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09 April 2019


Saint Louis University physician and researcher Adrian Di Bisceglie, M.D., has been named a fellow of the Academy of Science St. Louis for his work as a physician, researcher, and leader in the field of hepatology, especially his work in furthering the nation’s prevention and treatment of viral hepatitis.

Di Bisceglie, who is a professor of internal medicine at SLU and a SLUCare physician, will be honored with other local scientists at the Academy’s 25th annual Outstanding St. Louis Scientists Awards dinner on Thursday, April 4, at the Missouri Botanical Garden. The Fellows Award recognizes distinguished individuals for outstanding achievements in science.
Di Bisceglie’s research has focused on hepatitis B and hepatitis C viral infections, which can cause fibrosis and cirrhosis, as well as other complications that may lead to liver cancer and death.

From the discovery of the hepatitis C virus in 1989 to the advent of new drugs that can cure the illness, Di Bisceglie has been a driving force in the remarkable progress that has been made in treating viral hepatitis.

In South Africa, Di Bisceglie was a member of the first team to use recombinant alpha interferon to treat hepatitis B. At the NIH, he helped develop alpha interferon as a therapy for chronic hepatitis C.

Di Bisceglie was the first to test ribavirin as a therapy for chronic hepatitis C. Di Bisceglie joined SLU in 1994, where he serves as co-director of the Saint Louis University Liver Center and the Badeeh A. & Catherine V. Bander Endowed Chair in Internal Medicine. From 2006 to 2017, he served as chairman of the department of internal medicine.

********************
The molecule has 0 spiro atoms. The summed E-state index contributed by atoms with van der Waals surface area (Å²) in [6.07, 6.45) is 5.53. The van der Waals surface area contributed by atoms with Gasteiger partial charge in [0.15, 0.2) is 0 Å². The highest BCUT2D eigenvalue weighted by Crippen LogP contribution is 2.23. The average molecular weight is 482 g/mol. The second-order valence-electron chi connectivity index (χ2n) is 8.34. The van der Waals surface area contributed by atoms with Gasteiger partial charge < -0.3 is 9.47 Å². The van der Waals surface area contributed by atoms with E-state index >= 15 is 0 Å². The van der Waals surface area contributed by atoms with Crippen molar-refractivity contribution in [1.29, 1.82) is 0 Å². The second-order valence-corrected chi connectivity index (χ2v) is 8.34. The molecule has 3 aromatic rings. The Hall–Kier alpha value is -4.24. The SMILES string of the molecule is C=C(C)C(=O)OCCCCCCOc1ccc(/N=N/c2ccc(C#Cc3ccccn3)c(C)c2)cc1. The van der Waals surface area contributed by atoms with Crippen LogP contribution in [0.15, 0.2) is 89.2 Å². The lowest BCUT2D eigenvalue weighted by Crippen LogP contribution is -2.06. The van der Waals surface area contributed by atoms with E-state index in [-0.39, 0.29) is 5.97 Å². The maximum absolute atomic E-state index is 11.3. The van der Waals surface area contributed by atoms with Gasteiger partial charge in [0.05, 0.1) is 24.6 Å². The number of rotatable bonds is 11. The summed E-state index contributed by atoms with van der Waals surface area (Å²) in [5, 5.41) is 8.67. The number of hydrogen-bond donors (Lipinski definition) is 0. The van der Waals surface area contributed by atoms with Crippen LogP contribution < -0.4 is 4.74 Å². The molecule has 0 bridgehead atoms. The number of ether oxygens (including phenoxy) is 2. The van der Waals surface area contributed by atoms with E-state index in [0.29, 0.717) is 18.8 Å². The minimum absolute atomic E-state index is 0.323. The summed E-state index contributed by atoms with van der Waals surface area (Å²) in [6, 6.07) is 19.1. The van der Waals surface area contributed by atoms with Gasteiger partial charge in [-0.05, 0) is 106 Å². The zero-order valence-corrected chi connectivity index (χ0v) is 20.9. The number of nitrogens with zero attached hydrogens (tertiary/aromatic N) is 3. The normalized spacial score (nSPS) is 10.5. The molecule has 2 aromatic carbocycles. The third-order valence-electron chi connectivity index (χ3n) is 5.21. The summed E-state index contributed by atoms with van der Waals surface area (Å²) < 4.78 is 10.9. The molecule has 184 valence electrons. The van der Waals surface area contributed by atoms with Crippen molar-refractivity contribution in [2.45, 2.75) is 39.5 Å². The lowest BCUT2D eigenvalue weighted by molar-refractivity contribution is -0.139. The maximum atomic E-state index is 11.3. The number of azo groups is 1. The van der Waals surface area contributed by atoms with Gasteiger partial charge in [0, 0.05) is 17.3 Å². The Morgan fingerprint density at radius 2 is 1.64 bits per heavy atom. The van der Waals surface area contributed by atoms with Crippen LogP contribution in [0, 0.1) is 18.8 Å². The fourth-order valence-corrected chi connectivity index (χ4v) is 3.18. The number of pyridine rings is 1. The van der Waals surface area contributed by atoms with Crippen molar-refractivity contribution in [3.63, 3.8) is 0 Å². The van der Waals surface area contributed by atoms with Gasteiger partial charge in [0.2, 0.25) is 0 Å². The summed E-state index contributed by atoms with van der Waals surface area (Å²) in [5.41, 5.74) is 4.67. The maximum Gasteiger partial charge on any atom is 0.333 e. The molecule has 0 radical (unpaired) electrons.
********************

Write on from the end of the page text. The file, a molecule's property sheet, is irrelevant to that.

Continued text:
At SLU, Di Bisceglie led clinical trials and authored research that made significant contributions to the new viral hepatitis treatment options now available to patients. Of particular note is his leadership of the landmark NIH-funded HALT-C clinical trial. In 1999, he was named the chairman of the steering committee of this nationwide study that began, for the first time, to make real strides in understanding the nature of the hepatitis C virus.

In 2014, Di Bisceglie served as president of the American Association for the Study of Liver Diseases. That year, he also was honored at the White House where the Office of National Drug Control Policy and the Office of National AIDS Policy recognized his contributions to fighting liver disease at a ceremony to commemorate World Hepatitis Day.

Di Bisceglie has served as an advisor to the NIH, FDA, and CDC. He has been an ad hoc grant reviewer for several granting agencies including the NIDDK, the NIAID, the NIAA, and the AACGG.

Currently, Di Bisceglie is the site principal investigator for the Hepatitis B Research Network, an NIH-funded network studying the natural history and treatment of chronic hepatitis B infection, and he serves as either principal investigator or co-investigator on an additional seven NIH or foundation awards. He also has been a co-developer with Xiofeng Fan, Ph.D., associate research professor of internal medicine at SLU, on six patents. Adrian Di Bisceglie, M.D., professor of internal medicine at SLU and a SLUCare physician

To learn more about the Academy’s 25th Annual Outstanding St. Louis Scientists Awards dinner, visit

The Academy of Science St. Louis

The Academy of Science St. Louis aims to focus the region’s attention upon individuals, institutions, and corporations known worldwide for their scientific contributions to research, industry, and quality of life. When considering nominees for awards, special consideration is given to those with a record of excellence in communicating with the public, mentoring colleagues or leadership in the field of science or industry.

Saint Louis University School of Medicine

Established in 1836, Saint Louis University School of Medicine has the distinction of awarding the first medical degree west of the Mississippi River. The school educates physicians and biomedical scientists, conducts medical research, and provides health care on a local, national and international level. Research at the school seeks new cures and treatments in five key areas: cancer, liver disease, heart/lung disease, aging and brain disease, and infectious diseases.

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